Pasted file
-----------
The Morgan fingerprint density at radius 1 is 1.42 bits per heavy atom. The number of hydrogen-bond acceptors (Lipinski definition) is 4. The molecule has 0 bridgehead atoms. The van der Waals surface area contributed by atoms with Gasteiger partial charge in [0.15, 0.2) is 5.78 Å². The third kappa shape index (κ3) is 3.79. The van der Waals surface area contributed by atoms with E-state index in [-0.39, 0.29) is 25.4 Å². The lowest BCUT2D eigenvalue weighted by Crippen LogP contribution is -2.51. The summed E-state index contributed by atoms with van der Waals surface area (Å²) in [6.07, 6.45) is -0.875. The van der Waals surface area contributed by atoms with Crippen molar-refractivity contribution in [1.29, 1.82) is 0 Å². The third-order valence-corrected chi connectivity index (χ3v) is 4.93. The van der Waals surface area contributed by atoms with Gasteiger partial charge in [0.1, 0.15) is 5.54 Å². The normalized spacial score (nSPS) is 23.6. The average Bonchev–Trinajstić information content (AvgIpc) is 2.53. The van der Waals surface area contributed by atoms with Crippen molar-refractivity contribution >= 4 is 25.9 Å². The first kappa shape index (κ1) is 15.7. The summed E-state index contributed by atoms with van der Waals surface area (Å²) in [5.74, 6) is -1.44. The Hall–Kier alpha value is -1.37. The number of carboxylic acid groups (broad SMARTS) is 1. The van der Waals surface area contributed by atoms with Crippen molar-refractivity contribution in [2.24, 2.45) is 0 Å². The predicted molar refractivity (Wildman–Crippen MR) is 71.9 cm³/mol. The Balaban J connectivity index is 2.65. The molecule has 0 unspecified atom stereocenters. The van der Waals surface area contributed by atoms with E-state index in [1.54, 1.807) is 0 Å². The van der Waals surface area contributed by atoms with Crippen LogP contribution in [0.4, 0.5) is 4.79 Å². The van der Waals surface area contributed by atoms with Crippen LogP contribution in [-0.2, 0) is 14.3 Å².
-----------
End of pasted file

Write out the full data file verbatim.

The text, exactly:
The Morgan fingerprint density at radius 1 is 1.42 bits per heavy atom. The number of hydrogen-bond acceptors (Lipinski definition) is 4. The molecule has 0 bridgehead atoms. The van der Waals surface area contributed by atoms with Gasteiger partial charge in [0.15, 0.2) is 5.78 Å². The third kappa shape index (κ3) is 3.79. The van der Waals surface area contributed by atoms with E-state index in [-0.39, 0.29) is 25.4 Å². The lowest BCUT2D eigenvalue weighted by Crippen LogP contribution is -2.51. The summed E-state index contributed by atoms with van der Waals surface area (Å²) in [6.07, 6.45) is -0.875. The van der Waals surface area contributed by atoms with Crippen molar-refractivity contribution in [1.29, 1.82) is 0 Å². The third-order valence-corrected chi connectivity index (χ3v) is 4.93. The van der Waals surface area contributed by atoms with Gasteiger partial charge in [0.1, 0.15) is 5.54 Å². The normalized spacial score (nSPS) is 23.6. The average Bonchev–Trinajstić information content (AvgIpc) is 2.53. The van der Waals surface area contributed by atoms with Crippen molar-refractivity contribution >= 4 is 25.9 Å². The first kappa shape index (κ1) is 15.7. The summed E-state index contributed by atoms with van der Waals surface area (Å²) in [5.74, 6) is -1.44. The Hall–Kier alpha value is -1.37. The number of carboxylic acid groups (broad SMARTS) is 1. The van der Waals surface area contributed by atoms with Crippen molar-refractivity contribution in [2.24, 2.45) is 0 Å². The predicted molar refractivity (Wildman–Crippen MR) is 71.9 cm³/mol. The Balaban J connectivity index is 2.65. The molecule has 0 unspecified atom stereocenters. The van der Waals surface area contributed by atoms with E-state index in [1.54, 1.807) is 0 Å². The van der Waals surface area contributed by atoms with Crippen LogP contribution in [0.4, 0.5) is 4.79 Å². The van der Waals surface area contributed by atoms with Crippen LogP contribution in [-0.2, 0) is 14.3 Å².